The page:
Unlike the macho chimp males who compete to assure their rank on the dominance hierarchy and obtain their sex with aggression, bonobos have apparently discovered the joys of the act, and for both genders. They use sex “to resolve conflict, show affection or excitement, and to reduce stress. Bonobos remain playful throughout their lives, show high emotional sensitivity to other individuals, and there is no evidence for lethal aggression between them,” the researchers told me. The bonobos have sex in its eclectic guises just to have fun. And among them, females rule.
So how did the bonobos sequester a group of gene variants that led to a tranquil, XX-centric, sex-loving society? Is it that compared to chimps and us, bonobos didn’t travel far from their moist forests, preserving a moment in evolution under certain conditions when males were kinder to females? And do some of the gene variants that separate bonobo from chimp perhaps explain humans with sexual predilections outside the mainstream, such as Jerry Sandusky?
I can’t wait to find out the answers, and neither can the researchers. “Linking genetic features to these traits would be immensely interesting. The sequence provided by our study is the first step in providing the data needed to make these links,” they said.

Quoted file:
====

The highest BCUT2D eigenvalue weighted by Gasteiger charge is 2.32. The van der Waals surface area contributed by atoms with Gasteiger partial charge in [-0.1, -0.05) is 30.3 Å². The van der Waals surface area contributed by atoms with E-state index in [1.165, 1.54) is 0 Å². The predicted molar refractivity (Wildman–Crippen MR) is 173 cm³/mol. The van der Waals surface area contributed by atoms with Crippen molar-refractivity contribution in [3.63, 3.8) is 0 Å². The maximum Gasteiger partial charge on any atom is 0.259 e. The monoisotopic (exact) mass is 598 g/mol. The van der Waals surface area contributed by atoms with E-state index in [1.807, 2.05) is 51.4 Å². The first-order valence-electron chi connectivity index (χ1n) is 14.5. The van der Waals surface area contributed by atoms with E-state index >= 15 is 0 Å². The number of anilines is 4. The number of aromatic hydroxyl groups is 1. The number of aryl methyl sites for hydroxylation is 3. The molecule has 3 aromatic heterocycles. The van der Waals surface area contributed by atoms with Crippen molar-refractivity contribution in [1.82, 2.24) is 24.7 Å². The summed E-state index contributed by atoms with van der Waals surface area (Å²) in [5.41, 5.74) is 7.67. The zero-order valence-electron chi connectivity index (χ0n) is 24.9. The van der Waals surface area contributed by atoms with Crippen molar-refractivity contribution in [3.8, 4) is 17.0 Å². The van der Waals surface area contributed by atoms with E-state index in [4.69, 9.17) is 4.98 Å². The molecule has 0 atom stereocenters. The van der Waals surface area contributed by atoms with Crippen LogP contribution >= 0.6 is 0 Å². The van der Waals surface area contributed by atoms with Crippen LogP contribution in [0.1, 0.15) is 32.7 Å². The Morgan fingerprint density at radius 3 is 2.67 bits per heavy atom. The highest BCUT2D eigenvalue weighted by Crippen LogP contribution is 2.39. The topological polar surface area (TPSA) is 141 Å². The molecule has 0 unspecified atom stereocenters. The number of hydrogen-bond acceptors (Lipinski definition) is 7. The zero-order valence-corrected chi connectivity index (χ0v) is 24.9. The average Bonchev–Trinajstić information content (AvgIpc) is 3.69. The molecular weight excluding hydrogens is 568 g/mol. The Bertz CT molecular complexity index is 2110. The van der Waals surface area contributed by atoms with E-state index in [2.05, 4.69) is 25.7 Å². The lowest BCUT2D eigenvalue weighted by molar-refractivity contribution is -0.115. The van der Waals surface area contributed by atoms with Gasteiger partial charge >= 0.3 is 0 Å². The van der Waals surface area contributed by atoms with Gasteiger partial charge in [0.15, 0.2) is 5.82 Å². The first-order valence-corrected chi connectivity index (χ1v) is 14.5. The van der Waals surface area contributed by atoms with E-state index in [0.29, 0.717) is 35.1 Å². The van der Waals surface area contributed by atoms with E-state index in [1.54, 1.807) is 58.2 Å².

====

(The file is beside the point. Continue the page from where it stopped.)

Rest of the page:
3. Rewinding the evolutionary tape of life. Becoming human capped many millions of years of genetic change, as we branched from other species, losing some characteristics, gaining others. It might have happened any of a near infinite number of ways, given the information content of even the simplest of genomes.
Paleontologist and science writer Stephen Jay Gould called this idea of what might have been “rewinding the tape of life” (a tape was a device that recorded sound). I wrote his Obit, also in The Scientist, in June 2001.
Dr. Gould summed up the wonder of our evolutionary history better than anyone in the Academy of Achievement in 1991, and the sequencing of the bonobo genome brings it back to me:
“We want to know why we're here. To a large extent it is a grand-scale accident that we're here. Evolution has oddly contingent pathways, and we never run the same way twice. If you could go back 500 million years and run the tape of life again, you wouldn't get human beings, and you probably wouldn't get anything conscious.”
This entry originally ran on scientificamerican.com on June 14, with several comments.